I am in a 100-story building. I have with me two glass balls. I know that if I throw the ball out of the window, it will not break if the floor number is less than X, and it will always breaks if the floor number is equal to or greater than X. Assuming that I can reuse the balls which don't break, find X in the minimum number of throws.
Suppose we have a strategy with N throws. Then the floor is defined by two numbers: the throw in which the first ball breaks, and the throw in which the second ball breaks. The sum of these two numbers should be less than or equal to N. Hence, the number of floors we can distinguish is the number of different pairs of such numbers, which is equal to N(N+1)/2. This number should be more than 99. Hence, we need at least 14 throws.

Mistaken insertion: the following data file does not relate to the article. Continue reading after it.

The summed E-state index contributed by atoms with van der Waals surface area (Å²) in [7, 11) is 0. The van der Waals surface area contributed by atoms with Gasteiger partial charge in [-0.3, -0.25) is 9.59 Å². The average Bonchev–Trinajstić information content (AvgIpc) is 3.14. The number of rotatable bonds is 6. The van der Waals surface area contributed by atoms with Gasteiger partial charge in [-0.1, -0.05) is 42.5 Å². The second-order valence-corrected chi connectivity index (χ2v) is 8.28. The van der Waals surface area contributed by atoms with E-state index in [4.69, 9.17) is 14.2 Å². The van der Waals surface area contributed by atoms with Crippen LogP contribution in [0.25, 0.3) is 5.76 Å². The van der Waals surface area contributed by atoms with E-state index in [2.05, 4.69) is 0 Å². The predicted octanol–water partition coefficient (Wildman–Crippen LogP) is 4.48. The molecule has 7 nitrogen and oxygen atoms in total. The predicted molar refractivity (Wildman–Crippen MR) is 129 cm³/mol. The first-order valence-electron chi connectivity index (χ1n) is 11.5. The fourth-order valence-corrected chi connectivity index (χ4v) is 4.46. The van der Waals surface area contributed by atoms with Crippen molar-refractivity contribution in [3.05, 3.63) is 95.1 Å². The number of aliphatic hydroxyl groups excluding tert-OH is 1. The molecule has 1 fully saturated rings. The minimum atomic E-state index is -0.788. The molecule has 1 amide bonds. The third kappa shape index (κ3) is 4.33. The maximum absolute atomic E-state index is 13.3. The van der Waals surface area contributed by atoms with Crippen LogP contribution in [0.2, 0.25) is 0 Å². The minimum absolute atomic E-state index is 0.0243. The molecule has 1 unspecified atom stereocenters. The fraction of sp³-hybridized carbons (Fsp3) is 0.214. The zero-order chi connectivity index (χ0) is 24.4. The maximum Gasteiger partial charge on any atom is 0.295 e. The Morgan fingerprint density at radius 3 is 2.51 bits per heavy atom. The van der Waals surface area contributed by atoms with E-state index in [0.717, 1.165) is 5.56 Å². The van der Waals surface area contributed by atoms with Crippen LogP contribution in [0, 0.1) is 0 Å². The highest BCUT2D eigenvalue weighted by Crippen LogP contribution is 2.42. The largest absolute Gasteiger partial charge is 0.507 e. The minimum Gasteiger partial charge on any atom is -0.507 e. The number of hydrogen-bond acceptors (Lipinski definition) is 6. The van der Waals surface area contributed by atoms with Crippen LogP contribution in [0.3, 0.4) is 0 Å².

Now we would like to build a strategy. To decide the floor for our first throw, we observe that if the ball breaks we need to decide between the leftover floors in 13 steps. Which means, to maximize our choices for the case when it doesn't break, we need to use all the opportunities. That is, we should throw the ball from the 14th floor first. If it breaks, we use the second ball starting from the first floor up.
The second throw should be from the 14 + 13 = 27th floor. And so on.
Last revised April 2006